This next Apron Strings Mother’s Day blog post was written by Mary Luz Mejia. Mary Luz is a Colombian-born, Canadian-raised writer who is passionate about food. She’s also a researcher, presenter/speaker, food event curator/organizer, non-fiction documentary producer and cook.
1972, Medellin, Colombia. Mary Luz’s favourite photo of herself with her mom.
Agustina joined our family before I was born. She was twelve when my mom took her in and taught her how to run a household which of course, included how to cook. This was Medellin, Colombia in the 1960s and Agustina came from a disadvantaged home. Her ability to earn a modest living that offered room and board in a decent family home was seen as a Godsend to many. By the time I came along in 1970, Agustina was my nanny.
When friends or relatives would ask, “Mari, how is your mother?” I’d innocently respond, “Which one?” I loved them both.
Agustina excelled at cooking. My mom Mary Laserna, tells me that as a toddler, I could always be found with Agustina in the kitchen. I’d tug on her dress to pick me up so I could see what she was doing at the stove. Mom would walk in saying, “Agustina- put her down. You’re frying platano (large tropical bananas) and she might get splattered with hot oil.” I’d be put down, apparently only to insist I be picked up as soon as my mom left the room. Poor Agustina was torn- but she always indulged my two-year old self. And this included frequently making my very favourite thing in the world back then, a smoothie bursting with Moras Andinas (Andean Blackberries). As soon as I’d see her washing the fruit and hear the clink of ice cubes hit the blender, I’d jump around the kitchen.
When we immigrated to Canada, sadly leaving Agustina behind, I missed her and her gentle ways more than my three-year old self could have imagined. Gone were the rituals of the kitchen, replaced by two hard working parents pulling double factory shifts to make ends meet and two teenaged siblings trying to get accustomed to a new life. My mom says that when I was four, I walked into the bedroom and woke her up- she’d had maybe three hours of sleep. “I’m hungry,” I pleaded. Exhausted, my mom dragged herself out of bed and fixed me breakfast including a Colombian arepa with scrambled eggs- a favourite to this day. Sitting down at the table with me, head resting in her hands she murmured, “What’s wrong? Breakfast is ready, eat.” It saddened her when I replied, “I’m sorry mommy. I’m not really hungry, I’m just lonely.” She stayed up and played with me that day. I even got to put her make up on her while she took a nap and she didn’t say a word other than “Look at my pretty blue eye shadow!” when she woke up.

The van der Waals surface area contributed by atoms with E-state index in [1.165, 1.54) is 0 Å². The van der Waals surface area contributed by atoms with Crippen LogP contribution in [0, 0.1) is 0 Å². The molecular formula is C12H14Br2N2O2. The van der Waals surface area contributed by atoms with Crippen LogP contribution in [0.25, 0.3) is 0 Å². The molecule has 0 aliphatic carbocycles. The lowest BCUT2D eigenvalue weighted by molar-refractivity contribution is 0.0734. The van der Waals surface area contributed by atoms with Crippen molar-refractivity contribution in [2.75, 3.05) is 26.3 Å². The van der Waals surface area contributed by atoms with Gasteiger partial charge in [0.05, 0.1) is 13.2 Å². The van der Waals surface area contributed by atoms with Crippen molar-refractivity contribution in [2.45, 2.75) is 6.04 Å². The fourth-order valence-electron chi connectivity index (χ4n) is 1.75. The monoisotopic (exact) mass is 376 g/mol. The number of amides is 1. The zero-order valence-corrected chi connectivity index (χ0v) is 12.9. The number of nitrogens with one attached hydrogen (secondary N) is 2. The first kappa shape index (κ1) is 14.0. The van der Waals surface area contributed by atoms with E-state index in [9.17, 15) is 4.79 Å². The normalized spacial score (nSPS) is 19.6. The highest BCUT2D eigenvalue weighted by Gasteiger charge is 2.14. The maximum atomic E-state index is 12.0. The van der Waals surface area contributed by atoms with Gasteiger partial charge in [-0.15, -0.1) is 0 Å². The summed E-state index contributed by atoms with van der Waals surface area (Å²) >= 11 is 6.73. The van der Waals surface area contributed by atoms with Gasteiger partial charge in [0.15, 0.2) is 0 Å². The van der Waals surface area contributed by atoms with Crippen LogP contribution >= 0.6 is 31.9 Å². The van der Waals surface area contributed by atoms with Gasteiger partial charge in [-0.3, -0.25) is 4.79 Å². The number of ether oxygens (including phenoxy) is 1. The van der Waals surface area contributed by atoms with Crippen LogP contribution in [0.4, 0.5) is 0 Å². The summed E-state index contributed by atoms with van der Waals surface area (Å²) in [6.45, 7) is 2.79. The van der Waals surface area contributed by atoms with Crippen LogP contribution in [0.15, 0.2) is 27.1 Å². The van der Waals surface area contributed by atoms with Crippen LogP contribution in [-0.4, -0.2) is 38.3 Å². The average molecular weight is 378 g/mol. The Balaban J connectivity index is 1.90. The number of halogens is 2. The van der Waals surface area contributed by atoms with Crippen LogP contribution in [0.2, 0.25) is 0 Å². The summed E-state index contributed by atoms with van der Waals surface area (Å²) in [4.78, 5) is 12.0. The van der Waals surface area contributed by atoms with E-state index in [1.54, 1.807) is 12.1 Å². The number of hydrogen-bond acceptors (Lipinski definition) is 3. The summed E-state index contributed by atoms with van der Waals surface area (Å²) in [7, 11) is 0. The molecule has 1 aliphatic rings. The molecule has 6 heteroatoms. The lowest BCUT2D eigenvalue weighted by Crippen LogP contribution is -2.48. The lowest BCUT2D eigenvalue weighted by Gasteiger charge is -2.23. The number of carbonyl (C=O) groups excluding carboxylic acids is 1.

1996- Barranquilla, Colombia. Mary Luz and Agustina on her front porch. At that point, they hadn’t seen eachother for 23 years!
Over the years, my folks made a point of keeping in touch with Agustina. As I got older, I realized that whenever my parents could, despite our own humble circumstances, they had been sending her money for years. She married, had five children of her own and moved to the tropical city of Barranquilla. In my twenties, I went to visit Agustina. “Mi Niña!” (my little girl!) she beamed when I walked through the door in a flurry of hugs. And there, waiting for me at her kitchen table were all of my childhood favourites including a frosty Mora Andina Smoothie. To this day, one sip takes me back to the sun-drenched courtyard of my early years, complete with joyous afternoons spent sitting in the lap of two of the most special women I have ever known.
My Favourite Blackberry Smoothie
- 3/4 cup of freshly washed, ripe blackberries (it’s hard to find Andean Blackberries here but sometimes you can find them frozen- unsweetened)
- 1/2 cup of ice cubes
- 1 cup of milk (or almond milk if you prefer)
- ½ banana
- Dash of pure vanilla extract
- Sweeten to taste with unrefined cane sugar – start with 1 tbsp and work up from there if necessary
Add all ingredients, starting with fruit, followed by sugar, ice, vanilla and milk into blender. Blend on high until smooth, pour into a tall glass and enjoy with your favourite person.
Sip slowly or you’ll give yourself some serious “brain freeze” which could explain why Agustina and mom would always say “sip slowly.”